For decades, it seems as though it was “common knowledge” that coffee stunts your growth. A mother wouldn’t dream of giving her growing son a cup of coffee for fear that he wouldn’t make it past 5 foot. Despite this popular belief, studies have shown no evidence between the effects of regular caffeine intake and height.
The effects of coffee have been studied far more than any other food or beverage. Archaic experiments suggested the link of over consumption of caffeine to osteoporosis. Osteoporosis is the crippling disease common in elderly people with deteriorating bone mass. Typically, the cause of osteoporosis stems from a long term lack of calcium and vitamin D in the body. According to Harvard Health Publications, caffeine stimulates the body to over produce calcium. The body cannot process the mineral at this speed, and the excess is expelled in the urinary system. Following the calcium overdrive and expulsion, the body is left with minimal to no calcium in the bloodstream. Hypothetically, a consistent calcium deficiency due to excessive caffeine intake could lead to this bone disease. However, trials conducted over a randomized population show little to no decrease in calcium levels of coffee drinkers.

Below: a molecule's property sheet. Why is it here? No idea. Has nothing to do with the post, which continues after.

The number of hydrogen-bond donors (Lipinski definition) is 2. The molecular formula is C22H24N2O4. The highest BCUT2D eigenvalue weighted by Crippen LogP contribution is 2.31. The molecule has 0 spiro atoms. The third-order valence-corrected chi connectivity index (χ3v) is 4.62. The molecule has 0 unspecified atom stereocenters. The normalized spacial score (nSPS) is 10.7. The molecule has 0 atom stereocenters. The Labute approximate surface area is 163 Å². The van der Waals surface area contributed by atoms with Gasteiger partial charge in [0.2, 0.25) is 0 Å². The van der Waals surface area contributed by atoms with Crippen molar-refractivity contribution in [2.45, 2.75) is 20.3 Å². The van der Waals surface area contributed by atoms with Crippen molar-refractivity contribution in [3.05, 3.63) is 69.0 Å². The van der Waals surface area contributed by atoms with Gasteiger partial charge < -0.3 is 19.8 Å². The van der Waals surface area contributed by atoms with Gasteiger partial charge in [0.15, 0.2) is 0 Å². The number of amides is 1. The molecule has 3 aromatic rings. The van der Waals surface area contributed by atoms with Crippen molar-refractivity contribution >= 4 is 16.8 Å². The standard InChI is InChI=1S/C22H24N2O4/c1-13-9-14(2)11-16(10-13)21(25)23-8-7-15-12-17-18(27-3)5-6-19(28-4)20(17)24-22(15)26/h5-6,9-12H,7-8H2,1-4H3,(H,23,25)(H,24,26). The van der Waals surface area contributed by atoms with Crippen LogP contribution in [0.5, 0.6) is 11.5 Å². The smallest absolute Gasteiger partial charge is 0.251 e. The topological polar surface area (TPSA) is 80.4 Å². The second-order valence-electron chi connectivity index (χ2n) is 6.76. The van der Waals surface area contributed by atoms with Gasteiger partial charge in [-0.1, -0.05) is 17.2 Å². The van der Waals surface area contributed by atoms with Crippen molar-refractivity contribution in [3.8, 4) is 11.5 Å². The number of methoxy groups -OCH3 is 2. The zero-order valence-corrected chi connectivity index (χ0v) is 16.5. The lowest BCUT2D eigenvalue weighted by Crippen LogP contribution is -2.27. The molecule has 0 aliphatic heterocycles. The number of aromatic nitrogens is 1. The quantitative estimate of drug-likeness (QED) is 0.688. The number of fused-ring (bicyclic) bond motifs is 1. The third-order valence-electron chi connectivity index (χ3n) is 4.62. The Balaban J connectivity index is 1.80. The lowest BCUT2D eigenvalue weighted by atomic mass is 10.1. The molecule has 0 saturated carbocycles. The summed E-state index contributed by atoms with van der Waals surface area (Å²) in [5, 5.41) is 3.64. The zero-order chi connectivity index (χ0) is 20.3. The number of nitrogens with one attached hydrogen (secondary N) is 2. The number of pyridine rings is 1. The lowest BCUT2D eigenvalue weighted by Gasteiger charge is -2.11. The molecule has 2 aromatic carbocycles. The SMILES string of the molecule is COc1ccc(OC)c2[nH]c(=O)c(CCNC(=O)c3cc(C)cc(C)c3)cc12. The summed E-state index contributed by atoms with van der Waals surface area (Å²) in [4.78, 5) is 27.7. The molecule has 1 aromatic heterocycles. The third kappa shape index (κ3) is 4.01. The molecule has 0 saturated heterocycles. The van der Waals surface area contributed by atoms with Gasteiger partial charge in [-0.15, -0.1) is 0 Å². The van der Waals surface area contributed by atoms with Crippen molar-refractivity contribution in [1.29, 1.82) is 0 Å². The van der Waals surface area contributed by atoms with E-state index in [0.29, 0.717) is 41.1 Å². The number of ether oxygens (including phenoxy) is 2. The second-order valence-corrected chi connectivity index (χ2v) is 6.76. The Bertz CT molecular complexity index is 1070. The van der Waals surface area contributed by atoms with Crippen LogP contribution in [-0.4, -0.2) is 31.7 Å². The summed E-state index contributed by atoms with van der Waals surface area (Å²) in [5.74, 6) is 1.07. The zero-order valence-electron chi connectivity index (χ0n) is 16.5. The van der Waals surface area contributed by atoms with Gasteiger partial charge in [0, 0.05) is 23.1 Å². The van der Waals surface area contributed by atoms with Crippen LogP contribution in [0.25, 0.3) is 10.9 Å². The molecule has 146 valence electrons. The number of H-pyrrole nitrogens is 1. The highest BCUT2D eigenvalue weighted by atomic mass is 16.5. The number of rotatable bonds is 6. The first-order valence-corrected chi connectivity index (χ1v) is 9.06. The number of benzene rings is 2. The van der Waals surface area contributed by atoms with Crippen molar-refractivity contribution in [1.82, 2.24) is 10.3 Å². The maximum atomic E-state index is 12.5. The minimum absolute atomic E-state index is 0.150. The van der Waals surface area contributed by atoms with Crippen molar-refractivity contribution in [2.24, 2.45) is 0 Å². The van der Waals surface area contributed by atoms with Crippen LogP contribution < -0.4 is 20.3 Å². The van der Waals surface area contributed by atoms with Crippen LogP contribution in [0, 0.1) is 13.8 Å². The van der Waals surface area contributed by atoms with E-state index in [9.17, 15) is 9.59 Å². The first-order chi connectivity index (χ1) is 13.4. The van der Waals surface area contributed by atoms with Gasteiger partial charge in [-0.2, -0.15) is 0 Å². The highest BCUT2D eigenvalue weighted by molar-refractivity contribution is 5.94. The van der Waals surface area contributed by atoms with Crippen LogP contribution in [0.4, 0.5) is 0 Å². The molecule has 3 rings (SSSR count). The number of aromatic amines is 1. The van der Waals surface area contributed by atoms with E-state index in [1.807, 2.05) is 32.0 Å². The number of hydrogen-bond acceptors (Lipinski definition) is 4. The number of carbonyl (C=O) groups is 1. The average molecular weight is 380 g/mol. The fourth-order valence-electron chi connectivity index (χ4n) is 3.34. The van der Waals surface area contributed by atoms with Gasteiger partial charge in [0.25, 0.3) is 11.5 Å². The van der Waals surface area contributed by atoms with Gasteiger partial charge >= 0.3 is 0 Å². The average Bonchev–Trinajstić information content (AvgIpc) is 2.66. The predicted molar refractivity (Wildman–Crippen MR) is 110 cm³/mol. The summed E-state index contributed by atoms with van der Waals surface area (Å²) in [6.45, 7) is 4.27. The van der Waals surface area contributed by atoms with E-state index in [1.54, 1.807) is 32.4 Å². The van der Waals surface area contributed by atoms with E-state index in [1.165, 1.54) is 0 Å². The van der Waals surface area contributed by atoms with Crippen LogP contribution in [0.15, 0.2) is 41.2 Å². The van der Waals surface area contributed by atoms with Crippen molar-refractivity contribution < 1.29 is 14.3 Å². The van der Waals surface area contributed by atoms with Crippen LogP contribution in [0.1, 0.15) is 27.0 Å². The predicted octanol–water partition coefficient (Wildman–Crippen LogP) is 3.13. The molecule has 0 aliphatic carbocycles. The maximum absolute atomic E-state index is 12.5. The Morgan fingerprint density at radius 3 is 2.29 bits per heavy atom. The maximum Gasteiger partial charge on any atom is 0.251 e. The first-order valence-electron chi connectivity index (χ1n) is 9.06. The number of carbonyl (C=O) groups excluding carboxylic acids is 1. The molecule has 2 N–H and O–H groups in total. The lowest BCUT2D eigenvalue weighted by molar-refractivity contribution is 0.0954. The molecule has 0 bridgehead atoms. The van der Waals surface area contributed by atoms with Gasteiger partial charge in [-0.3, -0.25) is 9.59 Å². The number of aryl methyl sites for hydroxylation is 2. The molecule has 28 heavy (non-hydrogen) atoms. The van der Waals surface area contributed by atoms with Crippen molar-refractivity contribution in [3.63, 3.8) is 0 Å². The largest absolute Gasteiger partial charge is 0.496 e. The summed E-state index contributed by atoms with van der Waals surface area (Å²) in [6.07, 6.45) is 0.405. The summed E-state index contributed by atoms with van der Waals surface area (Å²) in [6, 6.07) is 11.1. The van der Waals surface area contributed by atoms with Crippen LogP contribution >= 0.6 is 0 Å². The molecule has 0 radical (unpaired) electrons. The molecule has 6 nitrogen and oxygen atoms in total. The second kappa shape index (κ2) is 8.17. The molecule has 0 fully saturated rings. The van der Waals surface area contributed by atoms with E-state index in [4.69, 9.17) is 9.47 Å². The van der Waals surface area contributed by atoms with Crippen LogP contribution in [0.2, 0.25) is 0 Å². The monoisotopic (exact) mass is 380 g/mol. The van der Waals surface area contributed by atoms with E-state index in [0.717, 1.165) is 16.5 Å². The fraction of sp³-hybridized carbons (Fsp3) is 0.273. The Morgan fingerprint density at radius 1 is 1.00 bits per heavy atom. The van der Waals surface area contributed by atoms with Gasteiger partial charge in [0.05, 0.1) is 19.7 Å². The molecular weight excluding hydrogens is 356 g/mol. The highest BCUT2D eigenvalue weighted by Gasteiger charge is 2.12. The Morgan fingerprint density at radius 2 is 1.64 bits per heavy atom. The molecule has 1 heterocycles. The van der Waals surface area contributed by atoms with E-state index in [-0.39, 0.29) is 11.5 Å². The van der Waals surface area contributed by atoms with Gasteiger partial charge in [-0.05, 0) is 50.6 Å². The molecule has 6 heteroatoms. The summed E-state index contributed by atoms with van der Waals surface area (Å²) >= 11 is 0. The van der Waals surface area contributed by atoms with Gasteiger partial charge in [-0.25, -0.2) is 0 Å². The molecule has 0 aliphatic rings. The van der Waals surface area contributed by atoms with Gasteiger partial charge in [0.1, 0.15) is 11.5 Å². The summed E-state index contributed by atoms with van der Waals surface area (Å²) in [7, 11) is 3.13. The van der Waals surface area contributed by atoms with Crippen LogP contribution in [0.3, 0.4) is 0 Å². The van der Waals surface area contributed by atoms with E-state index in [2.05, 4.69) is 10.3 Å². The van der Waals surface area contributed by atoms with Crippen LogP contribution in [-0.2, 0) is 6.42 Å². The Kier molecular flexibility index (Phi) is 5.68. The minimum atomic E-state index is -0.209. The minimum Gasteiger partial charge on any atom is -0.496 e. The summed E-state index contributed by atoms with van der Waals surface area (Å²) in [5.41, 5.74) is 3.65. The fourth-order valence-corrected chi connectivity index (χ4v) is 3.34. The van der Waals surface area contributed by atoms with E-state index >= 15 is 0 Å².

The New York Times followed a longitudinal study that focused on adolescents’ caffeine habits and heights specifically. Of the 81 teens observed, many admitted to consuming the highest amounts of caffeine daily through various drinks such as coffee, soda, energy drinks. After six years of observations, none of the heavy coffee drinkers had a decrease in bone mass in comparison to occasional coffee drinkers.
The old wives’ tale that coffee stunts your growth may be false, but that doesn’t necessarily mean mothers should be shoving coffee down children’s throats. Caffeine accelerates children’s already quick heart rates and may cause insomnia or high blood pressure. Coffee is also highly addictive to children and young adults in comparison to older populations.
But at least it won’t make you short.